AFTER spending the past four months in a tent in a camp for the homeless, Mary Wambui, a Kenyan mother of five, jumped at the chance to return home. “Life here is so miserable. We live in the same tent with our children; you literally have to jump over each other, to get in, “she told the BBC.
“Look around; there are no toilets, bathrooms or anything else. It’s been unbearable.” She and her family were among the first to take advantage of the government’s programme to resettle the 140,000 people still displaced by the violence following last December’s elections.
But others in the camp in Molo are not convinced that the inauguration of a power-sharing government last month really means the violence is over.” We are not livestock to be taken back to the slaughter,” one old man said. “Yes we want to go back home but we want to go and stay. So let the government first facilitate meaningful peace talks and then we can be comfortable to return.”
Some say that while the politicians have agreed to share jobs – and power – some of the underlying issues such as land disputes and poverty have not been tackled. Mrs. Wambui is from the Kikuyu community of President Mwai Kibaki. On New Year’s Day, a band of youths, armed with arrows, clubs and machetes attacked her home and razed it to the ground. They also raided her storehouses and made away with her food stocks. Other Kikuyus living in the area were also targeted.
The attackers were from the rival Kalenjin group, who insist that the entire Rift Valley province is their ancestral home and that other Kenyans are “outsiders”. Mrs. Wambui was fortunate to have survived with her entire family. When the buses and military trucks provided by the government arrived, she was one of the first people to get on board.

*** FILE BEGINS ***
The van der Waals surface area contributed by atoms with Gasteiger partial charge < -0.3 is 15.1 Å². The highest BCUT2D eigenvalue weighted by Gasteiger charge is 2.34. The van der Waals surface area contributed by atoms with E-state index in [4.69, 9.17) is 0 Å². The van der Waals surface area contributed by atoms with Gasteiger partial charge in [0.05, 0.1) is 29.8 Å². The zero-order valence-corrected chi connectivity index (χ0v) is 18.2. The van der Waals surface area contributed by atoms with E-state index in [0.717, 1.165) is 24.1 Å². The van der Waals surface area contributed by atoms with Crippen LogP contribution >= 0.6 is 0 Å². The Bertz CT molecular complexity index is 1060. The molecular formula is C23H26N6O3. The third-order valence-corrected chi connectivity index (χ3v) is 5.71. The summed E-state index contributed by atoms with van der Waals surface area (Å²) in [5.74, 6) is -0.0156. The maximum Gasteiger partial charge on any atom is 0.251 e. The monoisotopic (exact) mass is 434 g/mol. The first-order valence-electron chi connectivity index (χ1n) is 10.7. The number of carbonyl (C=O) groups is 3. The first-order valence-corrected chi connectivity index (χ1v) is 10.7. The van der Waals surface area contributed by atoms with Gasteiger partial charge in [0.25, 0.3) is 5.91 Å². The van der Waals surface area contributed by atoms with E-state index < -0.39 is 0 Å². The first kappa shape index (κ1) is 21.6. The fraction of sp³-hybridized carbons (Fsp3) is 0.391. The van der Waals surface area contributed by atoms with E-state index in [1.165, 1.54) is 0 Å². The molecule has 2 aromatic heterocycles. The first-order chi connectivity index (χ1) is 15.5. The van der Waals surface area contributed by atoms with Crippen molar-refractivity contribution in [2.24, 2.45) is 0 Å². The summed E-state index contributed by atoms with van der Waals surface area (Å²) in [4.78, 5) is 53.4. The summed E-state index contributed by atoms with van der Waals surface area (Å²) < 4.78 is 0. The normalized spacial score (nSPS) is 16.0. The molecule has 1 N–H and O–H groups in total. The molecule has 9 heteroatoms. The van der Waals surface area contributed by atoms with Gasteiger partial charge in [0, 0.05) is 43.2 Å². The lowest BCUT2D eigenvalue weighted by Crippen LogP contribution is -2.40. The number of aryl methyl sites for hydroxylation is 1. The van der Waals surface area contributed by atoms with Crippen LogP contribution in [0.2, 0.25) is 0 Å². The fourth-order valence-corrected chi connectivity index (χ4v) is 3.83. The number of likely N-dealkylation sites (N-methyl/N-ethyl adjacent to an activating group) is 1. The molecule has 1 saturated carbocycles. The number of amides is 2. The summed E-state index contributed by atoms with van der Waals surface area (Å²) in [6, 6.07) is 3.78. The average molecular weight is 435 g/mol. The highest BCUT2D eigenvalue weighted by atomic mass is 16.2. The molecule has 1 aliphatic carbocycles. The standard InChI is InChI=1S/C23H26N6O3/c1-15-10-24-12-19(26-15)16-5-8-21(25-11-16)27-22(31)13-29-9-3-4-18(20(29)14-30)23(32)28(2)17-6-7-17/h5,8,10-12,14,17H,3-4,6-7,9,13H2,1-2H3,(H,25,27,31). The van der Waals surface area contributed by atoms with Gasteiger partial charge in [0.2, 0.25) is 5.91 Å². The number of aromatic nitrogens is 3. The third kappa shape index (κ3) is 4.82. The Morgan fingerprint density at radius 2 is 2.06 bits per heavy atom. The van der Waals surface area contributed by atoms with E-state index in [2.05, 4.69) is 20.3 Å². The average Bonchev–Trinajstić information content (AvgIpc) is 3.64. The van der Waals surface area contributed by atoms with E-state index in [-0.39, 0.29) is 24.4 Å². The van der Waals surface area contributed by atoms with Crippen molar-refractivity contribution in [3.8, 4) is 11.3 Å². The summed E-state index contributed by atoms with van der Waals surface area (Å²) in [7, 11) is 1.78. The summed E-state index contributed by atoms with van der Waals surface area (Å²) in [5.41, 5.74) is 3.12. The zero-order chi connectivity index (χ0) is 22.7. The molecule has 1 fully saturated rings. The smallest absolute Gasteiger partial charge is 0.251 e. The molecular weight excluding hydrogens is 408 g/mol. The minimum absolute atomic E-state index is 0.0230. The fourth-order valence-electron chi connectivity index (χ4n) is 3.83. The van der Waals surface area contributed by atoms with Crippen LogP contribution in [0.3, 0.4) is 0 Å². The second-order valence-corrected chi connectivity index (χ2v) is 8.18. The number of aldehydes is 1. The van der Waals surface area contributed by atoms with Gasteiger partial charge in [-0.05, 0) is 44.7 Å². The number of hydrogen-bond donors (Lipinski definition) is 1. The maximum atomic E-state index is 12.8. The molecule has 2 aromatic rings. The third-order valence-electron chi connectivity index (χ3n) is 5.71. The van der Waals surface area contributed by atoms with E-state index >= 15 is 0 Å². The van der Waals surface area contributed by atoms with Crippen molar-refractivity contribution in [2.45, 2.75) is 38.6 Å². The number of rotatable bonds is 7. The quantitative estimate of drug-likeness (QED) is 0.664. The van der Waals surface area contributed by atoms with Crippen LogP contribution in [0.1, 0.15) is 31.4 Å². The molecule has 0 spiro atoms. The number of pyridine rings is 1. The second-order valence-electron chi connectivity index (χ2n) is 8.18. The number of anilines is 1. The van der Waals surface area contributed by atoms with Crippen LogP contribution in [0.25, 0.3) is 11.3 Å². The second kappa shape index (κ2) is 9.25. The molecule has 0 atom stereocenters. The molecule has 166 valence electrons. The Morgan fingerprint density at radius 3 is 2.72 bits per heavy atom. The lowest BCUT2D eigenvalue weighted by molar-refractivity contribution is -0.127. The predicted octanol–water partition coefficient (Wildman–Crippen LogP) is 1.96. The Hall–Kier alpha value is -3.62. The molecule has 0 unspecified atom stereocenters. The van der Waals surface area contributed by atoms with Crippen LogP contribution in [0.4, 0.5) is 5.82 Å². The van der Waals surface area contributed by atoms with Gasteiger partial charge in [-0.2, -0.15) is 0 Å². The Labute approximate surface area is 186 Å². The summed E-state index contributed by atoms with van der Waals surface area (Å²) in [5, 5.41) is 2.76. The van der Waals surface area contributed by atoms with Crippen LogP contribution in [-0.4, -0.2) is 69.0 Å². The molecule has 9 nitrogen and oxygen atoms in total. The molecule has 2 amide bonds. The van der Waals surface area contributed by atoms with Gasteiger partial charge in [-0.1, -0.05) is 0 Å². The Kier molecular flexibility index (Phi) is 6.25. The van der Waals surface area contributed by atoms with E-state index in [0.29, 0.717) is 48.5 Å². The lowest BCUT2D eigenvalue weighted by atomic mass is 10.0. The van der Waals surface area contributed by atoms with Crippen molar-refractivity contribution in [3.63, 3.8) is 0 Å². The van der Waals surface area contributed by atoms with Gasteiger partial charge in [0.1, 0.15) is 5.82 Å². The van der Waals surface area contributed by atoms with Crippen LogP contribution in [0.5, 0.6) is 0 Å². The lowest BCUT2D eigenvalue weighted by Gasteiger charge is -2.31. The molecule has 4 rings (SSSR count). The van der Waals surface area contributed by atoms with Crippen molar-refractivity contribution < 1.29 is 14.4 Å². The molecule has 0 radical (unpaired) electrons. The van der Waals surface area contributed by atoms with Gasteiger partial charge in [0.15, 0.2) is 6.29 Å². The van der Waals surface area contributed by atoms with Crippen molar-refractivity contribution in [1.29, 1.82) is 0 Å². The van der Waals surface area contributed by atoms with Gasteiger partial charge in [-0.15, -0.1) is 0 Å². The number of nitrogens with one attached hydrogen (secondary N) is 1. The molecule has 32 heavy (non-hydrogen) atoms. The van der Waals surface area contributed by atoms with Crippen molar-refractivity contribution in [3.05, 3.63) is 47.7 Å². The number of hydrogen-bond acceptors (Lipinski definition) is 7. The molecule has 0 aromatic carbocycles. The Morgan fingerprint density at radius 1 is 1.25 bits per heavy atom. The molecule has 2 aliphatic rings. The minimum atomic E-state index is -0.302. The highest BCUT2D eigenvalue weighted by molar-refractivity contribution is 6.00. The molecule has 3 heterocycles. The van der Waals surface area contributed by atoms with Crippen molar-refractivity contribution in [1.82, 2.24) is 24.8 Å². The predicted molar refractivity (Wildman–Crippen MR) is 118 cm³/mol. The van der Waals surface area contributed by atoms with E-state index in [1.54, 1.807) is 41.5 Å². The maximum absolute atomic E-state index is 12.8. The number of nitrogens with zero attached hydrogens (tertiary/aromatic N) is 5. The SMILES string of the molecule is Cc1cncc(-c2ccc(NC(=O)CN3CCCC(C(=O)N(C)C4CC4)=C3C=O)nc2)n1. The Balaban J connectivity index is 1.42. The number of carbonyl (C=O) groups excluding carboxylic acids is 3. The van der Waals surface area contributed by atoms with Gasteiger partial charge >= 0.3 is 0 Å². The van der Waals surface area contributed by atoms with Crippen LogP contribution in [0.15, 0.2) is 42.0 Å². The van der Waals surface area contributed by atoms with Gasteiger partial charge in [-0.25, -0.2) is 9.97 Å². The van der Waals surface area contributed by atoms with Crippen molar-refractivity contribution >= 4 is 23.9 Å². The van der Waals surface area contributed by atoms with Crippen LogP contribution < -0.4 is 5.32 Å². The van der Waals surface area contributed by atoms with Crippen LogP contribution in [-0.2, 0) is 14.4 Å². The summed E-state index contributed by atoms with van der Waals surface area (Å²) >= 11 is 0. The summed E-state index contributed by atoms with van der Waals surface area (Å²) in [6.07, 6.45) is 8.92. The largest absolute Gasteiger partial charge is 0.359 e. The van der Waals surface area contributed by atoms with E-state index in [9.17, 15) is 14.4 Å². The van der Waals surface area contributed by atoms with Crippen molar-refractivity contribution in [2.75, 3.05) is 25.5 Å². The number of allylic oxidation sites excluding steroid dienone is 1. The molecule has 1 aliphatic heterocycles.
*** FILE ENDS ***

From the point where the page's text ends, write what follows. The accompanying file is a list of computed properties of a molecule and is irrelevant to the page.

“This is like a miracle, I feel like I have been released from prison,” she told me cheerfully. But that does not mean she is convinced of a warm welcome when she returns to her farm just 15km from the camp in central Molo. She says she is very scared of her neighbours who attacked her and chased her from her home.
And others in the camp are so apprehensive that they are not ready to return. “I will accept to go back home only if the government provides security for us – if we go back alone, we fear might again be attacked by the same people who forced us to leave,” said Joseph Mureithi, a father of two displaced from Muchoroini in Rift Valley.